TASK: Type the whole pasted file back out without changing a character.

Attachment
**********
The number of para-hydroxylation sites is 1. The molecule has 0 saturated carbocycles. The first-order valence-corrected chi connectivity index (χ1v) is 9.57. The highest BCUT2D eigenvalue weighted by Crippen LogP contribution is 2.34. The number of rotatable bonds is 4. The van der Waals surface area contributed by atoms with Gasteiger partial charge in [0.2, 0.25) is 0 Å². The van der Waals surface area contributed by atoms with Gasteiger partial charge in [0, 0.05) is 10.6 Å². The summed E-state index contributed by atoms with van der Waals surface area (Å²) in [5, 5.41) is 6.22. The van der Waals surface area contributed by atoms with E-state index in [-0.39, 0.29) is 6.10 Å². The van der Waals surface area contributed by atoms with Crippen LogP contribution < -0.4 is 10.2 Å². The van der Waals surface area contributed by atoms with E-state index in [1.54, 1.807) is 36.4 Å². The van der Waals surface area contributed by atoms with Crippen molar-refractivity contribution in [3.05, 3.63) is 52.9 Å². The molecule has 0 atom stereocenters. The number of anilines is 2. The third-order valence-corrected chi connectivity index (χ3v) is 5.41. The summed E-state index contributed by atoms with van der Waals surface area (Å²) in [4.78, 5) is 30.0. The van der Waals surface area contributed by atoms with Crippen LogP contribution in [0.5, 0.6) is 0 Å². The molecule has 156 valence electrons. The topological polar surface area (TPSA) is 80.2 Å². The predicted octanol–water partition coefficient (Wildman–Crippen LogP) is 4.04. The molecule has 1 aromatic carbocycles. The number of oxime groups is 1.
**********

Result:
The number of para-hydroxylation sites is 1. The molecule has 0 saturated carbocycles. The first-order valence-corrected chi connectivity index (χ1v) is 9.57. The highest BCUT2D eigenvalue weighted by Crippen LogP contribution is 2.34. The number of rotatable bonds is 4. The van der Waals surface area contributed by atoms with Gasteiger partial charge in [0.2, 0.25) is 0 Å². The van der Waals surface area contributed by atoms with Gasteiger partial charge in [0, 0.05) is 10.6 Å². The summed E-state index contributed by atoms with van der Waals surface area (Å²) in [5, 5.41) is 6.22. The van der Waals surface area contributed by atoms with E-state index in [-0.39, 0.29) is 6.10 Å². The van der Waals surface area contributed by atoms with Crippen LogP contribution < -0.4 is 10.2 Å². The van der Waals surface area contributed by atoms with E-state index in [1.54, 1.807) is 36.4 Å². The van der Waals surface area contributed by atoms with Crippen molar-refractivity contribution in [3.05, 3.63) is 52.9 Å². The molecule has 0 atom stereocenters. The number of anilines is 2. The third-order valence-corrected chi connectivity index (χ3v) is 5.41. The summed E-state index contributed by atoms with van der Waals surface area (Å²) in [4.78, 5) is 30.0. The van der Waals surface area contributed by atoms with Crippen LogP contribution in [0.5, 0.6) is 0 Å². The molecule has 156 valence electrons. The topological polar surface area (TPSA) is 80.2 Å². The predicted octanol–water partition coefficient (Wildman–Crippen LogP) is 4.04. The molecule has 1 aromatic carbocycles. The number of oxime groups is 1.